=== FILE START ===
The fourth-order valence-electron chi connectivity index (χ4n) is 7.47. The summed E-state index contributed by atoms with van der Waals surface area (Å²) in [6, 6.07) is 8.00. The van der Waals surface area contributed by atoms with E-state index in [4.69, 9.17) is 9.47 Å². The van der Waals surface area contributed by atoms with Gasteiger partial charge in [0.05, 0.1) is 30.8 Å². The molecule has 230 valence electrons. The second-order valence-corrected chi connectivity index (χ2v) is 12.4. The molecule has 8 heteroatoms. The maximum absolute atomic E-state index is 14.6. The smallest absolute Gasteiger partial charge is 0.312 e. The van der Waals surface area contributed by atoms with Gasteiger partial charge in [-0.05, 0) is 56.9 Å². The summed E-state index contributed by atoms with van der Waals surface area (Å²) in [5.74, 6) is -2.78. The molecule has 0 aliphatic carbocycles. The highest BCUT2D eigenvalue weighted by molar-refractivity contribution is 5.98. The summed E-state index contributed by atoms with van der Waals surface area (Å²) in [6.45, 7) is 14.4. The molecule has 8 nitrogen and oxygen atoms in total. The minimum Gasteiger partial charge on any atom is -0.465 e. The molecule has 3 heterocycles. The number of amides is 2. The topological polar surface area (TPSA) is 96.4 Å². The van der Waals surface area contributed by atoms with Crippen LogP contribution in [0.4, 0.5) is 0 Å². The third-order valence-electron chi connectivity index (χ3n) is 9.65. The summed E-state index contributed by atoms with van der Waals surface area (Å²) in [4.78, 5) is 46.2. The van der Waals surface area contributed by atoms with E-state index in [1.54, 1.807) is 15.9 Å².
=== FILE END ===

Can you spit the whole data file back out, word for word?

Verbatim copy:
The fourth-order valence-electron chi connectivity index (χ4n) is 7.47. The summed E-state index contributed by atoms with van der Waals surface area (Å²) in [6, 6.07) is 8.00. The van der Waals surface area contributed by atoms with E-state index in [4.69, 9.17) is 9.47 Å². The van der Waals surface area contributed by atoms with Gasteiger partial charge in [0.05, 0.1) is 30.8 Å². The molecule has 230 valence electrons. The second-order valence-corrected chi connectivity index (χ2v) is 12.4. The molecule has 8 heteroatoms. The maximum absolute atomic E-state index is 14.6. The smallest absolute Gasteiger partial charge is 0.312 e. The van der Waals surface area contributed by atoms with Gasteiger partial charge in [-0.05, 0) is 56.9 Å². The summed E-state index contributed by atoms with van der Waals surface area (Å²) in [5.74, 6) is -2.78. The molecule has 0 aliphatic carbocycles. The highest BCUT2D eigenvalue weighted by molar-refractivity contribution is 5.98. The summed E-state index contributed by atoms with van der Waals surface area (Å²) in [6.45, 7) is 14.4. The molecule has 8 nitrogen and oxygen atoms in total. The minimum Gasteiger partial charge on any atom is -0.465 e. The molecule has 3 heterocycles. The number of amides is 2. The topological polar surface area (TPSA) is 96.4 Å². The van der Waals surface area contributed by atoms with Crippen LogP contribution in [0.4, 0.5) is 0 Å². The third-order valence-electron chi connectivity index (χ3n) is 9.65. The summed E-state index contributed by atoms with van der Waals surface area (Å²) in [4.78, 5) is 46.2. The van der Waals surface area contributed by atoms with E-state index in [1.54, 1.807) is 15.9 Å².